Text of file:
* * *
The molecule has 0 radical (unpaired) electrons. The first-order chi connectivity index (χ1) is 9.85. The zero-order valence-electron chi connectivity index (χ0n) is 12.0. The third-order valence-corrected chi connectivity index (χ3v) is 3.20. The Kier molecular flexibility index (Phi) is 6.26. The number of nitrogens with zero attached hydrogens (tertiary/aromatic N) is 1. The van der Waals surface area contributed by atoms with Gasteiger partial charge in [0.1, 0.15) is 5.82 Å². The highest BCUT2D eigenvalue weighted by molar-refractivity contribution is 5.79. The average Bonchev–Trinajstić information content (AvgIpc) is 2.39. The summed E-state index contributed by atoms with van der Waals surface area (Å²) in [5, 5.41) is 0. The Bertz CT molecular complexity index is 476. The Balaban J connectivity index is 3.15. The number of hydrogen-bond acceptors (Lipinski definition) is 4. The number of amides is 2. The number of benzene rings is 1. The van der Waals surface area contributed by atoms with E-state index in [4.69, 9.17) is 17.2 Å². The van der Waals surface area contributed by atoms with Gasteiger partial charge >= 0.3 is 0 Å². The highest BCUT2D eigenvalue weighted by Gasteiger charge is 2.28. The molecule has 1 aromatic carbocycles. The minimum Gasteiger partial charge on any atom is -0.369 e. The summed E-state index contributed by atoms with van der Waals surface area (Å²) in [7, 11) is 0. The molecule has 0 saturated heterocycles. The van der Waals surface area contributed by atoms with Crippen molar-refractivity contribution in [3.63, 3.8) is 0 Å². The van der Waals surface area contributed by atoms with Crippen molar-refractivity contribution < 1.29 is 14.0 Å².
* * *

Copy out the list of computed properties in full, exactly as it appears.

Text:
The molecule has 0 radical (unpaired) electrons. The first-order chi connectivity index (χ1) is 9.85. The zero-order valence-electron chi connectivity index (χ0n) is 12.0. The third-order valence-corrected chi connectivity index (χ3v) is 3.20. The Kier molecular flexibility index (Phi) is 6.26. The number of nitrogens with zero attached hydrogens (tertiary/aromatic N) is 1. The van der Waals surface area contributed by atoms with Gasteiger partial charge in [0.1, 0.15) is 5.82 Å². The highest BCUT2D eigenvalue weighted by molar-refractivity contribution is 5.79. The average Bonchev–Trinajstić information content (AvgIpc) is 2.39. The summed E-state index contributed by atoms with van der Waals surface area (Å²) in [5, 5.41) is 0. The Bertz CT molecular complexity index is 476. The Balaban J connectivity index is 3.15. The number of hydrogen-bond acceptors (Lipinski definition) is 4. The number of amides is 2. The number of benzene rings is 1. The van der Waals surface area contributed by atoms with E-state index in [4.69, 9.17) is 17.2 Å². The van der Waals surface area contributed by atoms with Gasteiger partial charge >= 0.3 is 0 Å². The highest BCUT2D eigenvalue weighted by Gasteiger charge is 2.28. The molecule has 1 aromatic carbocycles. The minimum Gasteiger partial charge on any atom is -0.369 e. The summed E-state index contributed by atoms with van der Waals surface area (Å²) in [7, 11) is 0. The molecule has 0 saturated heterocycles. The van der Waals surface area contributed by atoms with Crippen molar-refractivity contribution in [3.63, 3.8) is 0 Å². The van der Waals surface area contributed by atoms with Crippen molar-refractivity contribution < 1.29 is 14.0 Å².